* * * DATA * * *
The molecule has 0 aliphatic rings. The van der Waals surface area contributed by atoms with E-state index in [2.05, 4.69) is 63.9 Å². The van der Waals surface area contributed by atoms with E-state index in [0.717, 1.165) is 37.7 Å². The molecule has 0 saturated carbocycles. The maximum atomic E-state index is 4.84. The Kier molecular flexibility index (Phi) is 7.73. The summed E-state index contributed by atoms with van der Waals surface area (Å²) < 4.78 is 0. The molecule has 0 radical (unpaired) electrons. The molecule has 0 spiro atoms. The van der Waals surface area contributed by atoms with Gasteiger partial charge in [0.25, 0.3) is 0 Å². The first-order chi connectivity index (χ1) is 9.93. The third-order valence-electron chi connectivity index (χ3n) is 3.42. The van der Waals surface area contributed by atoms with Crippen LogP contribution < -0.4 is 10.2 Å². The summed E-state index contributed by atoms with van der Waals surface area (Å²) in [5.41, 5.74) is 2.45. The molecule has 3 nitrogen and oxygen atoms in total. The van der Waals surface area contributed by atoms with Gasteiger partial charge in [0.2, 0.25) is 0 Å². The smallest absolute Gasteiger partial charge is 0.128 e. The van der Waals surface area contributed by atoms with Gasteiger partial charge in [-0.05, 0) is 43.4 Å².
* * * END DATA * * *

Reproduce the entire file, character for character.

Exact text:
The molecule has 0 aliphatic rings. The van der Waals surface area contributed by atoms with E-state index in [2.05, 4.69) is 63.9 Å². The van der Waals surface area contributed by atoms with E-state index in [0.717, 1.165) is 37.7 Å². The molecule has 0 saturated carbocycles. The maximum atomic E-state index is 4.84. The Kier molecular flexibility index (Phi) is 7.73. The summed E-state index contributed by atoms with van der Waals surface area (Å²) < 4.78 is 0. The molecule has 0 radical (unpaired) electrons. The molecule has 0 spiro atoms. The van der Waals surface area contributed by atoms with Gasteiger partial charge in [0.25, 0.3) is 0 Å². The first-order chi connectivity index (χ1) is 9.93. The third-order valence-electron chi connectivity index (χ3n) is 3.42. The van der Waals surface area contributed by atoms with Crippen LogP contribution < -0.4 is 10.2 Å². The summed E-state index contributed by atoms with van der Waals surface area (Å²) in [5.41, 5.74) is 2.45. The molecule has 3 nitrogen and oxygen atoms in total. The van der Waals surface area contributed by atoms with Gasteiger partial charge in [0.2, 0.25) is 0 Å². The smallest absolute Gasteiger partial charge is 0.128 e. The van der Waals surface area contributed by atoms with Gasteiger partial charge in [-0.05, 0) is 43.4 Å².